Monday marked a record-breaking day in New Delhi’s modern history- the national capital region breathed its cleanest air in 5 years since the Air Quality Index was enacted to measure pollution levels.
Delhi’s Air Quality Index (AQI) marked just 41 on Monday, which is the lowest ever reading of the air quality index since the Central Pollution Control Board (CPCB) started measuring the same on April 15th, 2015, TOI reported.
The lowest air quality index that came close to Monday’s measurement was back in July 2017 where the score plummeted to 43. This year’s august has noted ‘good’ air quality in Delhi, a rare sight in one of the world’s most heavily polluted cities.
In the last five years, 2017 has recorded two ‘good’ air days, in 2019 there were two ‘good’ air days and 2020 saw five ‘good’ air days all total in the national capital.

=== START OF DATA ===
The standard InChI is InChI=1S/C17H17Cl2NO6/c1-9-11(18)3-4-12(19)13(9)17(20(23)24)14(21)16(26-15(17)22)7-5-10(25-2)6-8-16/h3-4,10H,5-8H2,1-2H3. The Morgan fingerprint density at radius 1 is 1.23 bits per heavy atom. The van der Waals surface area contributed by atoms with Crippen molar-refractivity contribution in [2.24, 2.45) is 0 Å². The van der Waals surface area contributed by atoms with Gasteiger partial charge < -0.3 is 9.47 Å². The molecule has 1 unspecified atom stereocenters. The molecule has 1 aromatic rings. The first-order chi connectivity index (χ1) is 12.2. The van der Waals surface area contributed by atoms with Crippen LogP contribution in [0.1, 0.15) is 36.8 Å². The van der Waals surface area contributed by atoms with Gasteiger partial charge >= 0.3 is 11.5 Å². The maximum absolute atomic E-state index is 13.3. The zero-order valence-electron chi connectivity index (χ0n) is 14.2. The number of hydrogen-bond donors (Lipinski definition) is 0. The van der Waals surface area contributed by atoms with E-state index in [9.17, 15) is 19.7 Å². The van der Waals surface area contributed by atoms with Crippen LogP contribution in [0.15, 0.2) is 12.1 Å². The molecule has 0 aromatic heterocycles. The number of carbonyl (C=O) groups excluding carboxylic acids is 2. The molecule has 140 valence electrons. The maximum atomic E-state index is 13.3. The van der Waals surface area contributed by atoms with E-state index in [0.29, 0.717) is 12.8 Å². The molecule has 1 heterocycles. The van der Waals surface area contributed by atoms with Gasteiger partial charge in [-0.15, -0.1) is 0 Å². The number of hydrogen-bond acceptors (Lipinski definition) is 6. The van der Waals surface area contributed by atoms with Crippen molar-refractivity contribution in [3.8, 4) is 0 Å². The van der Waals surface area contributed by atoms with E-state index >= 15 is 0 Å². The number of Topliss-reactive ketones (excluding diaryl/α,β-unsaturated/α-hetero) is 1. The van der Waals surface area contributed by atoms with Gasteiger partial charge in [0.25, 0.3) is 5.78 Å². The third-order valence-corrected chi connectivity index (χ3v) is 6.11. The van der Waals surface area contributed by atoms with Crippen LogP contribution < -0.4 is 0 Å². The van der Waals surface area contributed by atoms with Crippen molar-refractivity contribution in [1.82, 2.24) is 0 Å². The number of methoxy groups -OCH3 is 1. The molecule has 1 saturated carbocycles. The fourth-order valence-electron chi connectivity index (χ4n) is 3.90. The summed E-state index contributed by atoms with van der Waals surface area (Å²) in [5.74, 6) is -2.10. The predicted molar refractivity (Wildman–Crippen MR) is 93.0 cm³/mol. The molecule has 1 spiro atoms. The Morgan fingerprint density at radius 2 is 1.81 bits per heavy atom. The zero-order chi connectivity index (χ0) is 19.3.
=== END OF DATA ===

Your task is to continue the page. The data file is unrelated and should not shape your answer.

According to CPCB, more ‘good’ air days are expected in September, with this year’s August already breaking records for the cleanest month since the AQI was installed five years ago.
Monday’s measurement was taken from 32 pollution sensing installation scattered across the city on a 24-hour average time-frame. The outcomes showed air quality sustained its ‘good’ marks for several hours on Monday and Sunday.
According to Anumita Roy Chowdhury, executive director (research and advocacy) at Centre for Science and Environment, premature monsoons and lockdown induced effect bore clean air index.
“After the unlocking process started, monsoon hit Delhi-NCR. This kept background emissions lower than normal. Winter data will also need to be assessed to arrive at a conclusion,” Roy Chowdhury was quoted as saying.